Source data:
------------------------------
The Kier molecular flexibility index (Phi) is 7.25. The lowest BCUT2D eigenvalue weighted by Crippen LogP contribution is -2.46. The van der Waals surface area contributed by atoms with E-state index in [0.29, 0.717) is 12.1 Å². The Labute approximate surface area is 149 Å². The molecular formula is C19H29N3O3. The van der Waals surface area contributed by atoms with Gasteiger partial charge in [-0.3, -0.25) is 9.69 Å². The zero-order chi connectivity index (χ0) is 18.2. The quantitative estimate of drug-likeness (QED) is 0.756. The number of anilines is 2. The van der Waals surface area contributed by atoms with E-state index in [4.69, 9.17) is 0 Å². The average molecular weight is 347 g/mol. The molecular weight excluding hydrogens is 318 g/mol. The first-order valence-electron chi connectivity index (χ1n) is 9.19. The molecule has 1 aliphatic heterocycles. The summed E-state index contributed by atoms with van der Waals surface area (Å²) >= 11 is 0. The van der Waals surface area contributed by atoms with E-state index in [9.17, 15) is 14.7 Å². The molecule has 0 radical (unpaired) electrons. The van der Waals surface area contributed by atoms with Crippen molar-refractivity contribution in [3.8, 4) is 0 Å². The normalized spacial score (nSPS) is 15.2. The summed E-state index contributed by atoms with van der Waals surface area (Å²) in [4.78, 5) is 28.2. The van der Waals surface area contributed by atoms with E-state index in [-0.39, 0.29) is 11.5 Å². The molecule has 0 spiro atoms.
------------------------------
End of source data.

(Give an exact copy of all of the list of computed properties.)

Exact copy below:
The Kier molecular flexibility index (Phi) is 7.25. The lowest BCUT2D eigenvalue weighted by Crippen LogP contribution is -2.46. The van der Waals surface area contributed by atoms with E-state index in [0.29, 0.717) is 12.1 Å². The Labute approximate surface area is 149 Å². The molecular formula is C19H29N3O3. The van der Waals surface area contributed by atoms with Gasteiger partial charge in [-0.3, -0.25) is 9.69 Å². The zero-order chi connectivity index (χ0) is 18.2. The quantitative estimate of drug-likeness (QED) is 0.756. The number of anilines is 2. The van der Waals surface area contributed by atoms with E-state index in [4.69, 9.17) is 0 Å². The average molecular weight is 347 g/mol. The molecular weight excluding hydrogens is 318 g/mol. The first-order valence-electron chi connectivity index (χ1n) is 9.19. The molecule has 1 aliphatic heterocycles. The summed E-state index contributed by atoms with van der Waals surface area (Å²) >= 11 is 0. The van der Waals surface area contributed by atoms with E-state index in [9.17, 15) is 14.7 Å². The molecule has 0 radical (unpaired) electrons. The van der Waals surface area contributed by atoms with Crippen molar-refractivity contribution in [3.8, 4) is 0 Å². The normalized spacial score (nSPS) is 15.2. The summed E-state index contributed by atoms with van der Waals surface area (Å²) in [4.78, 5) is 28.2. The van der Waals surface area contributed by atoms with E-state index in [-0.39, 0.29) is 11.5 Å². The molecule has 0 spiro atoms.